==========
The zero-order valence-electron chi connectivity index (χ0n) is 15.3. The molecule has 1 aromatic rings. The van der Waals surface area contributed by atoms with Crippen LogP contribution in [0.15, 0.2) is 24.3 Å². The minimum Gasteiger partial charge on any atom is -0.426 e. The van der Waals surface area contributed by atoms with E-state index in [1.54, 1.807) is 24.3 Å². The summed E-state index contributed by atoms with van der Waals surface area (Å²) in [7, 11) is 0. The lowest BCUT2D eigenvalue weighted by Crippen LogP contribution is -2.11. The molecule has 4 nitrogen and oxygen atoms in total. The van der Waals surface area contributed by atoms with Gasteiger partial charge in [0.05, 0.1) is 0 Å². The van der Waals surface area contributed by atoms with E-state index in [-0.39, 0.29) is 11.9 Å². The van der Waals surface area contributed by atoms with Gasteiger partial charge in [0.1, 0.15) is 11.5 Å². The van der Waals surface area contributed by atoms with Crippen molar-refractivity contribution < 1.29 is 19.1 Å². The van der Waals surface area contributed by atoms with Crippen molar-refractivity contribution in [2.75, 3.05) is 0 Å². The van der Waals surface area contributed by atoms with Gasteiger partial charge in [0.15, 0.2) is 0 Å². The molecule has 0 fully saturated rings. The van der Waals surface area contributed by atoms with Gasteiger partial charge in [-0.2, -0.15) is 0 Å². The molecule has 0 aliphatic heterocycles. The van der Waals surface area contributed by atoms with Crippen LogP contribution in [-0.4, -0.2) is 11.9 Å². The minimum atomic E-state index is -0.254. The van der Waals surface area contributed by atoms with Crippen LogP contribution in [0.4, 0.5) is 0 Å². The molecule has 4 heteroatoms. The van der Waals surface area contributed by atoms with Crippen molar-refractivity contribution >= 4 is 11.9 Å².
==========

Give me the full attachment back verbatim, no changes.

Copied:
The zero-order valence-electron chi connectivity index (χ0n) is 15.3. The molecule has 1 aromatic rings. The van der Waals surface area contributed by atoms with Crippen LogP contribution in [0.15, 0.2) is 24.3 Å². The minimum Gasteiger partial charge on any atom is -0.426 e. The van der Waals surface area contributed by atoms with E-state index in [1.54, 1.807) is 24.3 Å². The summed E-state index contributed by atoms with van der Waals surface area (Å²) in [7, 11) is 0. The lowest BCUT2D eigenvalue weighted by Crippen LogP contribution is -2.11. The molecule has 4 nitrogen and oxygen atoms in total. The van der Waals surface area contributed by atoms with Gasteiger partial charge in [0.05, 0.1) is 0 Å². The van der Waals surface area contributed by atoms with E-state index in [-0.39, 0.29) is 11.9 Å². The van der Waals surface area contributed by atoms with Gasteiger partial charge in [0.1, 0.15) is 11.5 Å². The van der Waals surface area contributed by atoms with Crippen molar-refractivity contribution < 1.29 is 19.1 Å². The van der Waals surface area contributed by atoms with Crippen molar-refractivity contribution in [2.75, 3.05) is 0 Å². The van der Waals surface area contributed by atoms with Gasteiger partial charge in [0.15, 0.2) is 0 Å². The molecule has 0 fully saturated rings. The van der Waals surface area contributed by atoms with Gasteiger partial charge in [-0.2, -0.15) is 0 Å². The molecule has 0 aliphatic heterocycles. The van der Waals surface area contributed by atoms with Crippen LogP contribution in [-0.4, -0.2) is 11.9 Å². The minimum atomic E-state index is -0.254. The van der Waals surface area contributed by atoms with Crippen LogP contribution in [0.4, 0.5) is 0 Å². The molecule has 4 heteroatoms. The van der Waals surface area contributed by atoms with Crippen molar-refractivity contribution >= 4 is 11.9 Å².